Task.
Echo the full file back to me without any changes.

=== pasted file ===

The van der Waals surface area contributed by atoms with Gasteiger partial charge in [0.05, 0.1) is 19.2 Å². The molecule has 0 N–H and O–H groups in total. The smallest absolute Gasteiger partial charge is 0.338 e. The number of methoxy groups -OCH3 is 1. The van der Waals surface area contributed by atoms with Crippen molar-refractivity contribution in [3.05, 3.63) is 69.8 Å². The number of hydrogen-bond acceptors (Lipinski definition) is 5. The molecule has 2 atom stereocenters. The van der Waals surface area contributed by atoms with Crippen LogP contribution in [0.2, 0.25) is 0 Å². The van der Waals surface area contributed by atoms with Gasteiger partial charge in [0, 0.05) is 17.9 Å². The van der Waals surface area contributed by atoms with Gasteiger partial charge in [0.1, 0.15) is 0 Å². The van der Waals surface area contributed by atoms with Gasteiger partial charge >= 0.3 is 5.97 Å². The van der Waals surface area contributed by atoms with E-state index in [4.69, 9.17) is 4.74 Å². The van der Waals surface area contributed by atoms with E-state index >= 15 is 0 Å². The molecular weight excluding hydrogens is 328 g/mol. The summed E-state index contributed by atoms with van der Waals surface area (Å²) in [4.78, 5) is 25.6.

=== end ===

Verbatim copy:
The van der Waals surface area contributed by atoms with Gasteiger partial charge in [0.05, 0.1) is 19.2 Å². The molecule has 0 N–H and O–H groups in total. The smallest absolute Gasteiger partial charge is 0.338 e. The number of methoxy groups -OCH3 is 1. The van der Waals surface area contributed by atoms with Crippen molar-refractivity contribution in [3.05, 3.63) is 69.8 Å². The number of hydrogen-bond acceptors (Lipinski definition) is 5. The molecule has 2 atom stereocenters. The van der Waals surface area contributed by atoms with Crippen LogP contribution in [0.2, 0.25) is 0 Å². The van der Waals surface area contributed by atoms with Gasteiger partial charge in [0, 0.05) is 17.9 Å². The van der Waals surface area contributed by atoms with Gasteiger partial charge in [0.1, 0.15) is 0 Å². The van der Waals surface area contributed by atoms with Gasteiger partial charge >= 0.3 is 5.97 Å². The van der Waals surface area contributed by atoms with E-state index in [4.69, 9.17) is 4.74 Å². The van der Waals surface area contributed by atoms with E-state index >= 15 is 0 Å². The molecular weight excluding hydrogens is 328 g/mol. The summed E-state index contributed by atoms with van der Waals surface area (Å²) in [4.78, 5) is 25.6.